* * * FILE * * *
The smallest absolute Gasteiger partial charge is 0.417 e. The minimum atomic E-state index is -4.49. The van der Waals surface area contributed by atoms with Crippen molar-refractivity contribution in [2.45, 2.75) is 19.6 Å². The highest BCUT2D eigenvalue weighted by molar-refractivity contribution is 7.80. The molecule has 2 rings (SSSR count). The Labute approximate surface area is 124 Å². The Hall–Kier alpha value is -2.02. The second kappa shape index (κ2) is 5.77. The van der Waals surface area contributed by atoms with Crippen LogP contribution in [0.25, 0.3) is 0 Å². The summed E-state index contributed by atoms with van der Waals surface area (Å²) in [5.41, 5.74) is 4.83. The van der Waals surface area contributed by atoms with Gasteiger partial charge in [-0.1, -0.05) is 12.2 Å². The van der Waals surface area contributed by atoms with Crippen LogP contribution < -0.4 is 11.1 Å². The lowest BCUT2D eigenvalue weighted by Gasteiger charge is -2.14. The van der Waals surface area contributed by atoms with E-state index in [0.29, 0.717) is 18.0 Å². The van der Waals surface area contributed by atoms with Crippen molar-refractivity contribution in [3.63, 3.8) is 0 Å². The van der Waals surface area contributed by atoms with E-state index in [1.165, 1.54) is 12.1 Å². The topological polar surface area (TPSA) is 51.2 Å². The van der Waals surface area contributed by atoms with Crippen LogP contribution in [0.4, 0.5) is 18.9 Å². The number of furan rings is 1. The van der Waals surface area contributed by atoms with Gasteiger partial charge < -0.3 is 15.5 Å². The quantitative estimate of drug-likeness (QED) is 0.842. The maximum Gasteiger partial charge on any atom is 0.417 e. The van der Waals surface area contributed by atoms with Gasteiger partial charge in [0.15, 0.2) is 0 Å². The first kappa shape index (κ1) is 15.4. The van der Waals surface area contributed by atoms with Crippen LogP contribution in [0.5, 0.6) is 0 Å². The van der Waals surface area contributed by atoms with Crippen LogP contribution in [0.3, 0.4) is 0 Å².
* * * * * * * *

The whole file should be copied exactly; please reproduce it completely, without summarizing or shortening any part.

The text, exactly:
The smallest absolute Gasteiger partial charge is 0.417 e. The minimum atomic E-state index is -4.49. The van der Waals surface area contributed by atoms with Crippen molar-refractivity contribution in [2.45, 2.75) is 19.6 Å². The highest BCUT2D eigenvalue weighted by molar-refractivity contribution is 7.80. The molecule has 2 rings (SSSR count). The Labute approximate surface area is 124 Å². The Hall–Kier alpha value is -2.02. The second kappa shape index (κ2) is 5.77. The van der Waals surface area contributed by atoms with Crippen LogP contribution in [0.25, 0.3) is 0 Å². The summed E-state index contributed by atoms with van der Waals surface area (Å²) in [5.41, 5.74) is 4.83. The van der Waals surface area contributed by atoms with Gasteiger partial charge in [-0.1, -0.05) is 12.2 Å². The van der Waals surface area contributed by atoms with Crippen LogP contribution < -0.4 is 11.1 Å². The lowest BCUT2D eigenvalue weighted by Gasteiger charge is -2.14. The van der Waals surface area contributed by atoms with E-state index in [0.29, 0.717) is 18.0 Å². The van der Waals surface area contributed by atoms with Crippen molar-refractivity contribution in [3.63, 3.8) is 0 Å². The van der Waals surface area contributed by atoms with E-state index in [1.165, 1.54) is 12.1 Å². The topological polar surface area (TPSA) is 51.2 Å². The van der Waals surface area contributed by atoms with Crippen LogP contribution in [0.4, 0.5) is 18.9 Å². The number of furan rings is 1. The van der Waals surface area contributed by atoms with Gasteiger partial charge < -0.3 is 15.5 Å². The quantitative estimate of drug-likeness (QED) is 0.842. The maximum Gasteiger partial charge on any atom is 0.417 e. The van der Waals surface area contributed by atoms with Gasteiger partial charge in [0.15, 0.2) is 0 Å². The first kappa shape index (κ1) is 15.4. The van der Waals surface area contributed by atoms with Crippen LogP contribution in [0.5, 0.6) is 0 Å². The van der Waals surface area contributed by atoms with Crippen LogP contribution in [0.3, 0.4) is 0 Å².